10 Facts Circuses Don’t Want You to Know About Big Cats

Who else is excited to watch a spectacular display of human talent when Ringling Bros. and Barnum & Bailey Circus returns without exploiting animals? I know I am! It’s going to feel so good to watch some fun entertainment knowing that everyone who’s part of the show has chosen to be there. 

Some people accuse PETA of wanting to shut down businesses, but the truth is that we just want them to stop hurting animals. There are a million creative ways to run a business that don’t include tearing someone away from their family and exploiting them. I’m so happy that Ringling Bros. is walking a new path, but my heart is sad for all the big cats who are still being abused by other circuses that need to follow suit.  

I hope you’ll join us in the movement for entertainment that’s creative and respectful of animals and that allows them their freedom. Here are 10 reasons why big cats don’t belong in circuses—let’s keep them in mind while working toward a new, more compassionate society: 

1. In circuses, big cats are often forced to live in cramped cages. That means they eat, drink, sleep, and even poop and pee in the same small space. Can you imagine going to the bathroom and sleeping in the same place? 

tiger behind bars in small enclosed area© iStock.com/anankkml-1

2. Tigers are naturally semi-nocturnal and love water. In circuses, they’re forced to perform in the daytime and denied access to any kind of watering hole.  

3. Big cats are trained through punishment, including food deprivation. 

4. In their natural homes, cubs grow up with loving mothers. But lions and tigers used in circuses were torn away from their mothers shortly after birth, causing emotional pain to both the mothers and the cubs.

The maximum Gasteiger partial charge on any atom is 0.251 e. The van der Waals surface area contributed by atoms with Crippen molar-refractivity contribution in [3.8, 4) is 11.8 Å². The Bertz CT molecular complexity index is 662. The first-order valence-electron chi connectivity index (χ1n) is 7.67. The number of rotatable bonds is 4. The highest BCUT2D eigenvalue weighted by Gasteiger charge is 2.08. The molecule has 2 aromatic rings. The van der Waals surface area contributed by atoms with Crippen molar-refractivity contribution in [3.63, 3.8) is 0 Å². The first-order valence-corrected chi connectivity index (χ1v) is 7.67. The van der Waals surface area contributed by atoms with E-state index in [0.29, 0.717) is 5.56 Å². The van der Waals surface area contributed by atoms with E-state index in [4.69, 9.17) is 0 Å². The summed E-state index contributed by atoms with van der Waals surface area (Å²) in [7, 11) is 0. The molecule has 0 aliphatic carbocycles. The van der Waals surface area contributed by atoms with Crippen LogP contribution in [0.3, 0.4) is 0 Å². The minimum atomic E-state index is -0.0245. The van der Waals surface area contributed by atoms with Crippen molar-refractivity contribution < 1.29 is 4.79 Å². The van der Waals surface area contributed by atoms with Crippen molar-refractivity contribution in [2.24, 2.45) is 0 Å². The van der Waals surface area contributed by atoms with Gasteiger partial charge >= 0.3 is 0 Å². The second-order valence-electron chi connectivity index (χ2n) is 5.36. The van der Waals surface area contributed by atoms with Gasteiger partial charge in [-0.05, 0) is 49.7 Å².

5. As a result of a grueling life in the circus, many big cats suffer psychologically. The stressful, unnatural environment sometimes causes them to pace back and forth in severe distress.

6. Tigers are solitary animals, but circuses ignore this fact and make them live in often incompatible groups, sometimes resulting in fights and injuries.  

Two tigers in cage forced to perform

7. Tigers have an innate fear of fire, yet they’re beaten to make them jump through burning hoops. Imagine how terrifying circus trainers must be if tigers would rather jump through FIRE than face punishment. 

8. Circuses easily get away with routine abuse because no government agency monitors training sessions. Investigative footage shows that big cats are dragged by heavy chains around their necks and hit with sticks.  

9. Big cats are often confined to transport cages that are barely larger than their own bodies. The only relief that many get from this confinement is during their brief performances, when they’re subjected to whippings and loud crowds instead.  

10. Since 1990 in the U.S. alone, 126 captive big cats and 23 humans have died and more than 255 humans have been injured as a result of forcing big cats to be in close contact with humans. 

tigers at RBBB

This abuse will only end when ALL animals have been removed from circuses! You can help big cats and others by avoiding cruel shows and choosing to patronize animal-free ones instead. 

Text peta2 to 30933 for ways to help animals, tips on compassionate living, and more!

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